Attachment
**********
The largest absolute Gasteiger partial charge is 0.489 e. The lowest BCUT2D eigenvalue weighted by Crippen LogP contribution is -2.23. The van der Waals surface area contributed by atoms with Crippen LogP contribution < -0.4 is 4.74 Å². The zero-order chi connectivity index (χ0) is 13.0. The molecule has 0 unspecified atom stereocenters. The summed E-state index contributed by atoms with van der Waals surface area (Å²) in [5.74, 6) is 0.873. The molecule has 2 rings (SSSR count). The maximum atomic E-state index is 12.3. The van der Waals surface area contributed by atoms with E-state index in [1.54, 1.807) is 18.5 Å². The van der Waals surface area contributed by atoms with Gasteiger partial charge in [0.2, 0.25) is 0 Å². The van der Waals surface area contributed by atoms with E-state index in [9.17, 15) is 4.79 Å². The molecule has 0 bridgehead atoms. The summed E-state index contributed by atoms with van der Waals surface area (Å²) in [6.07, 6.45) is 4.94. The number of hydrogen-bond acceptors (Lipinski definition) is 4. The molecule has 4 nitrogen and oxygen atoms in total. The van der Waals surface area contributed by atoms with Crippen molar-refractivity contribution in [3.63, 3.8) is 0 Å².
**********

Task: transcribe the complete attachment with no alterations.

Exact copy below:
The largest absolute Gasteiger partial charge is 0.489 e. The lowest BCUT2D eigenvalue weighted by Crippen LogP contribution is -2.23. The van der Waals surface area contributed by atoms with Crippen LogP contribution < -0.4 is 4.74 Å². The zero-order chi connectivity index (χ0) is 13.0. The molecule has 0 unspecified atom stereocenters. The summed E-state index contributed by atoms with van der Waals surface area (Å²) in [5.74, 6) is 0.873. The molecule has 2 rings (SSSR count). The maximum atomic E-state index is 12.3. The van der Waals surface area contributed by atoms with E-state index in [1.54, 1.807) is 18.5 Å². The van der Waals surface area contributed by atoms with Gasteiger partial charge in [0.2, 0.25) is 0 Å². The van der Waals surface area contributed by atoms with E-state index in [9.17, 15) is 4.79 Å². The molecule has 0 bridgehead atoms. The summed E-state index contributed by atoms with van der Waals surface area (Å²) in [6.07, 6.45) is 4.94. The number of hydrogen-bond acceptors (Lipinski definition) is 4. The molecule has 4 nitrogen and oxygen atoms in total. The van der Waals surface area contributed by atoms with Crippen molar-refractivity contribution in [3.63, 3.8) is 0 Å².